There is an increasing consensus that the ANCA serotype, either MPO-ANCA or PR3-ANCA, has a crucial role in AAV (12). Distinctively, previous studies revealed that the ANCA serotype represents two separate groups of patients in epidemiology, genetic background, clinical features, laboratory features as well as prognosis. We summarized the differences between MPO- and PR3-ANCA positive AAV in Table 2. Specifically, for AAV patients with CNS involvement, the ANCA serotype matters as well (24). Though the two serotypes tended to affect the nervous system with a similar frequency (57), they differ in the pattern and severity of CNS involvement. According to one study of patients with HP in Japan, MPO-ANCA-positive HP had an elderly female predominance, more frequently had lesions limited to the dura mater and upper airways, and was less likely to have a generalized systemic progression. On the contrary, PR3-ANCA-positive HP tended to have more severe neurological damages and a generalized disease progression (24). However, evidence remains limited to patients with HP. Extrapolation of the utility of ANCA serotype in other CNS manifestations remains to be further studied.
The diagnosis of CNS involvement in AAV, similar to the disease overall, requires consideration of clinical, serological, radiographic, and, when available, pathological evidence (61). In patients with established AAV, new-onset neurologic deficits with abnormal radiological and cerebrospinal fluid (CSF) findings are suggestive of CNS involvement. For patients without established underlying disease, neurologic symptoms closely compatible with CNS syndromes known to arise in AAV warrant further investigations for the systemic disease. In either case, ancillary tests are of important value in making the diagnosis and excluding other causes of the CNS abnormalities (Box 1). This section describes workup that can aid in the diagnosis of AAV with CNS involvement, and with special interest, pays extra attention to the value of ANCA testing in-between.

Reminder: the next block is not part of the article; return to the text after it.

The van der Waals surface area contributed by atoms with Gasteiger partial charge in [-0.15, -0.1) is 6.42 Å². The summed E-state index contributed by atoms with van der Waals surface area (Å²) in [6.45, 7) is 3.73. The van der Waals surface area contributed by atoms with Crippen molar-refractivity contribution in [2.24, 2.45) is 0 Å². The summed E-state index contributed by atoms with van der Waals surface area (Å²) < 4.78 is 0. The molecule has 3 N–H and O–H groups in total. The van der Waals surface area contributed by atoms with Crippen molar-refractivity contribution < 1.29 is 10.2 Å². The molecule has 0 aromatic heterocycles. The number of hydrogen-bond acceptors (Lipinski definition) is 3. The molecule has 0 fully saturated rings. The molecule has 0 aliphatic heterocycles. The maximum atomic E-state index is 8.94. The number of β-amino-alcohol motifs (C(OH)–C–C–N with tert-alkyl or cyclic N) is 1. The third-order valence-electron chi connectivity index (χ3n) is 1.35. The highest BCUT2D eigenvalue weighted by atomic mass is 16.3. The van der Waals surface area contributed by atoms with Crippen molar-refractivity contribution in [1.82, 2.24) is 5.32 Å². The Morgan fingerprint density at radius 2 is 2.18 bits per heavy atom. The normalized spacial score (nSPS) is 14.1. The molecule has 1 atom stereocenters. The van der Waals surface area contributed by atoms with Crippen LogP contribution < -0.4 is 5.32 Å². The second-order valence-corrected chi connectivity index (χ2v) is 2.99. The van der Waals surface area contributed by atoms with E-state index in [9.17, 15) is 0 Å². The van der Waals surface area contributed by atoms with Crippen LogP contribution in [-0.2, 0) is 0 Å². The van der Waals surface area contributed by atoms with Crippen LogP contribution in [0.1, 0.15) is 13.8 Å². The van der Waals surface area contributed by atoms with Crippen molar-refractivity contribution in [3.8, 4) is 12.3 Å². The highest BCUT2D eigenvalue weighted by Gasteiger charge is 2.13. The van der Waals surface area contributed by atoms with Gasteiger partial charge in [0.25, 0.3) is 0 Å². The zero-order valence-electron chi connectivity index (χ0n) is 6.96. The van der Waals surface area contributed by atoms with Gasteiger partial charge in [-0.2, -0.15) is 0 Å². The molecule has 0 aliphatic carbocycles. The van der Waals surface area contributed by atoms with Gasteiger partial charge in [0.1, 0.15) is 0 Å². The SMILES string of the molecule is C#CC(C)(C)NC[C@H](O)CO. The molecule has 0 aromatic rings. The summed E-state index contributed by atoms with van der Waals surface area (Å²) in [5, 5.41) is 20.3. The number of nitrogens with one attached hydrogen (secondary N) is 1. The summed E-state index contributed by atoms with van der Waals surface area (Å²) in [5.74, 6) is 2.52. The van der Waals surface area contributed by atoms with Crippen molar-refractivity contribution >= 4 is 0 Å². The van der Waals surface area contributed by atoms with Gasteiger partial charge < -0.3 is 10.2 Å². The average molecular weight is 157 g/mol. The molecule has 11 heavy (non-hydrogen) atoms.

Box 1. Investigations in AAV-related CNS involvement.
ANCA immunoassays (MPO- and PR3- ANCA testing)
CBC, CMP, CRP, ESR (to evaluate the organ functions and the state of
Autoimmune panel, complement levels (to differentiate from other inflammatory
Endocrine panel (to evaluate the pituitary function)
Screening for HIV, hepatitis, and tuberculosis
Analysis of cerebrospinal fluid (measure inflammatory mediators and
degradation proteins, assess the blood-brain barrier and exclude infection)
Brain imaging (CT; MRI, suggested sequences include T1/T2 weighted-
imaging, FLAIR, DWI, SWI and contrast enhanced T1 sequences)